How to check if a business is green

1. Are they cutting their greenhouse gas emissions?

Companies need to drastically cut their emissions if we are going to avoid the worst effects of climate breakdown. We expect companies to set targets in line with international agreements on climate change. This means that they need to cut their emissions by at least 3.6% per year (or 2.5% for their indirect emissions) so they reach net zero by 2050.

It’s important that these targets focus on the biggest impacts a company has. It’s no good if a bank is talking about switching light bulbs in its office but still has lots of investments in fossil fuels. A company’s indirect emissions – such as those involved in manufacturing or using its products – are usually the biggest proportion. These are referred to as Scope 3 emissions, and any target should cover them.

Targets are great, but a company also needs to be taking steps to reach them. Is it being transparent about concrete plans to reduce its footprint?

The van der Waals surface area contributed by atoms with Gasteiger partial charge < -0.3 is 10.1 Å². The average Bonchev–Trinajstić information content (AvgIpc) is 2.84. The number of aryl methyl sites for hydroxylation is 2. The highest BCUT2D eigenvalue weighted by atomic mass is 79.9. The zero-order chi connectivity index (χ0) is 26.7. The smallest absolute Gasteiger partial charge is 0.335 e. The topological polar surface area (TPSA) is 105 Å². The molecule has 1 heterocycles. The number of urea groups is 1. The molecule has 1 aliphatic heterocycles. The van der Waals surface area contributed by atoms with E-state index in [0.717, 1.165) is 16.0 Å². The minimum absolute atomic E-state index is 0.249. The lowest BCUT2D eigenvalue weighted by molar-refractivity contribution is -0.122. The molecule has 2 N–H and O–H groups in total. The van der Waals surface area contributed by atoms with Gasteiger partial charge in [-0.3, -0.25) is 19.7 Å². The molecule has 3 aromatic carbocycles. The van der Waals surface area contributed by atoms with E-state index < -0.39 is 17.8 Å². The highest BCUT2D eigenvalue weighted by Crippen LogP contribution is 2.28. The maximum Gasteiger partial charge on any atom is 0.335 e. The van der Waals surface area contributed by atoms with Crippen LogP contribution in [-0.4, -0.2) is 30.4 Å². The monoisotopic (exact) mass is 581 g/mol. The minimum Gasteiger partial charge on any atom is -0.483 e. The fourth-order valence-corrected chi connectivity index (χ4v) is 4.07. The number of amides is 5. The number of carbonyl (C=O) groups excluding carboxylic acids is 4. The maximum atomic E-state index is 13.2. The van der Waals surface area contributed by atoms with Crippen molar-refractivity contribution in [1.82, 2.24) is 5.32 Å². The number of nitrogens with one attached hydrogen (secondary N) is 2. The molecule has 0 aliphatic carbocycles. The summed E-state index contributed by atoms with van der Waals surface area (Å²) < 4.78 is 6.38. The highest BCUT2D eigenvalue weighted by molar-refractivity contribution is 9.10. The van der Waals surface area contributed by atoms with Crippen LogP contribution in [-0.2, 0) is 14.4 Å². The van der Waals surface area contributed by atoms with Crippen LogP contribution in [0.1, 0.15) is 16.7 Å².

Look out for claims that it is ‘offsetting’ emissions and harms: in our view, offsetting doesn’t generally work.

2. What are they doing about other environmental impacts?

Companies will also have other impacts on the environment. Check whether they are talking about issues like biodiversity loss, pollution, and waste and plastic.

A company’s biggest risks will depend on what they are selling. For food, we’d expect them to be talking about things like palm oil, deforestation and pesticide and fertiliser use – all of which have been linked to plummeting biodiversity. For clothing, they should be discussing their choices of material, plastics, labour conditions and waste. For electronics, toxic chemicals, conflict minerals and e-waste are all important.

3. Are they investing in planet-friendly alternatives?

Finding an eco-friendly company is not just about avoiding harm. Some companies are actively investing in more planet-friendly practices, helping to create change.

Many food and cosmetics companies, for example, only use organic ingredients, meaning that they were produced without harmful agrochemicals. Some top scoring organic brands include Mr Organic which sells only organic food products and Odylique sells only organic skincare, make-up and shampoo.  

A growing number of clothing companies are focused on circular systems, for example using upcycled or mainly recycled fabrics. MUD actually allows you to hire jeans.